This is the story, from birth to death, of Martin Luther who headed a revolution that changed the world. From a small town in medieval Germany, the Reformation resulted in dramatic, sweeping change that still echoes today. Here is Luther’s story of adventure, courage, and faith told for the first time in graphic novel style. Scattered throughout the book are informational call-outs of key supporters and enemies of Luther including Frederick the Wise, Katherine von Bora, Charles IV, and many others. Also included is a comprehensive explanation of Luther’s Seal and an extensive history timeline that gives broad context to Luther’s life. As children and middle school children become increasingly visually literate, their reading habits change accordingly. This Luther biography will teach in a fun, comfortable format while providing an educational and appreciation of Luther and the Reformation. It’s perfect for classroom use. Author Susan K. Leigh is an editor and author who lives in a small town in Illinois. She is the author of several children’s picture books, including twelve titles in the popular “God, I Need to Talk to You” series. Illustrator Dave Hill graduated from Glasgow School of Art. He has worked in the video game industry for ten years. As a freelance illustrator, Dave’s passion is children’s book and comic books. He lives in Scotland with his wife and their two children.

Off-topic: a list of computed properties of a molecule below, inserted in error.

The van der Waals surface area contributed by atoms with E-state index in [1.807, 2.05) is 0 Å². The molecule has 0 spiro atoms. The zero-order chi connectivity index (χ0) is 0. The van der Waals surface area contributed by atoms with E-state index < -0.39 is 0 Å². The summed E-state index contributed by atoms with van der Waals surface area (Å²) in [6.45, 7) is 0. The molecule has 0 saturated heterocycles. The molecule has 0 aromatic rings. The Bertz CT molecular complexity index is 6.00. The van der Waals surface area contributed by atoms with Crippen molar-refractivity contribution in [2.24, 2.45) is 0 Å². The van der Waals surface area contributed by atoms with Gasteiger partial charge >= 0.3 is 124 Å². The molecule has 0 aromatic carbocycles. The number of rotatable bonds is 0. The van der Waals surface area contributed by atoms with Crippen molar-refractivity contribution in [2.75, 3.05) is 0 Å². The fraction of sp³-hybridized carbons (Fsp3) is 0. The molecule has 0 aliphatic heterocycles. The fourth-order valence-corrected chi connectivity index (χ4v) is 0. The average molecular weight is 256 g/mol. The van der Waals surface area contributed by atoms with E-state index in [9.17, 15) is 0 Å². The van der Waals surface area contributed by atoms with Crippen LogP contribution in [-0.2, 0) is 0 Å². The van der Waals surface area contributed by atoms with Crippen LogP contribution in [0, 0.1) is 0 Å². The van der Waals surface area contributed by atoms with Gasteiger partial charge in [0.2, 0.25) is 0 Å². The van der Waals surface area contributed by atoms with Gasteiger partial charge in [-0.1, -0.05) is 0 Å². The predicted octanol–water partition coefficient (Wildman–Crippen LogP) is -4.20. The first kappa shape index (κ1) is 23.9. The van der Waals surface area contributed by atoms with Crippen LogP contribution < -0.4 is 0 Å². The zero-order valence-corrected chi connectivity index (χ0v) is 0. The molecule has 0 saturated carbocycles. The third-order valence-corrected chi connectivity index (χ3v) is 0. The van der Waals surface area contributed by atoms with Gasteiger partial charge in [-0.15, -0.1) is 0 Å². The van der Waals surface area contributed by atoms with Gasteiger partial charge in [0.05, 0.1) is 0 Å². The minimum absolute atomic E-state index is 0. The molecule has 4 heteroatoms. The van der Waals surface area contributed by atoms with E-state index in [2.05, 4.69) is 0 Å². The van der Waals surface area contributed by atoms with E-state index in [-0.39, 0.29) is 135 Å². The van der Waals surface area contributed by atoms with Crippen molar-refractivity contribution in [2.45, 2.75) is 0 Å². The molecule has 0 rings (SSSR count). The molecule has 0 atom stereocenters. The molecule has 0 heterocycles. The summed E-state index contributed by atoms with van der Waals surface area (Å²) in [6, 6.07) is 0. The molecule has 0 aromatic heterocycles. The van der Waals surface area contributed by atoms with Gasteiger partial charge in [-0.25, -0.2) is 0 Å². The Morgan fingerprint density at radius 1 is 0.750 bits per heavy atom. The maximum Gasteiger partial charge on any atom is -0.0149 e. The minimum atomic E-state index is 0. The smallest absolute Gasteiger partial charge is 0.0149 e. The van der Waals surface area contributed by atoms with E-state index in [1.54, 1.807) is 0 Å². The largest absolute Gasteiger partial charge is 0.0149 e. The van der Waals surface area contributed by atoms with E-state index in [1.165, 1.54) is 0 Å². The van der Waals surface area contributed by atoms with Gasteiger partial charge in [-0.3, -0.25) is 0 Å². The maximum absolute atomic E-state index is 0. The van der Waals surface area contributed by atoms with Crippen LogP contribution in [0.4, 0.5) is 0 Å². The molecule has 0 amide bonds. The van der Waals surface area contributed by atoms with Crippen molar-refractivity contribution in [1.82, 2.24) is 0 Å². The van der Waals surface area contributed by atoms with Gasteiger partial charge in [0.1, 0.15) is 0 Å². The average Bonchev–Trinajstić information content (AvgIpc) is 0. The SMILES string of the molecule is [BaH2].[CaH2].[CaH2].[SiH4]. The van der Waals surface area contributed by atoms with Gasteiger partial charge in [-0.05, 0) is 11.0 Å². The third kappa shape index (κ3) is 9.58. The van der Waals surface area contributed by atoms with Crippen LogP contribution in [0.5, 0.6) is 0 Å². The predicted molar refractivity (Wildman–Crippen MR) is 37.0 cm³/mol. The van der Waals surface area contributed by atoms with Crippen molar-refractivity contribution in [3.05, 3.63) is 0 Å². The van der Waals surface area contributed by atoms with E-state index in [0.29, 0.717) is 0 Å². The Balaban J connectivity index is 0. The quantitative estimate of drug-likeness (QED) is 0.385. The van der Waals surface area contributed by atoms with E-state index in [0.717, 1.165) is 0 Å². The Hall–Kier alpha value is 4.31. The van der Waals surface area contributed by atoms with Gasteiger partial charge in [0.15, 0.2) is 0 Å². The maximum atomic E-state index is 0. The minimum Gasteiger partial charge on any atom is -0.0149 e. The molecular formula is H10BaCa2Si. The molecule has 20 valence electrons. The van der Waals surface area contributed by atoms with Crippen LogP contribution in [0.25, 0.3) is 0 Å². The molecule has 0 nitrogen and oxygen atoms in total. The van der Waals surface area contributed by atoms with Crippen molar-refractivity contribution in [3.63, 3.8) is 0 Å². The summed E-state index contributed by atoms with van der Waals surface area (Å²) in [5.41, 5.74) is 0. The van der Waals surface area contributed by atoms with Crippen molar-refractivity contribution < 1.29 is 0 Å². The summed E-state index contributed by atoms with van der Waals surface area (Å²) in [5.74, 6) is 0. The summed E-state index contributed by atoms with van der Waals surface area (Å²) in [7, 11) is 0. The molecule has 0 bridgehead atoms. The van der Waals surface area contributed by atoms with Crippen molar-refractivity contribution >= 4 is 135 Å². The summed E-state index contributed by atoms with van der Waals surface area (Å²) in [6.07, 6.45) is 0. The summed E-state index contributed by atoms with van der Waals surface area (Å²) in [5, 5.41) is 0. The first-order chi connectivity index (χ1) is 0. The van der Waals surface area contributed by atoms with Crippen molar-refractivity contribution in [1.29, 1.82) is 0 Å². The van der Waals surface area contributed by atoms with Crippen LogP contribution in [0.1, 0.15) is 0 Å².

Cover of "Luther: Echoes of the Hammer"


Sample of color illustration in "Echoes"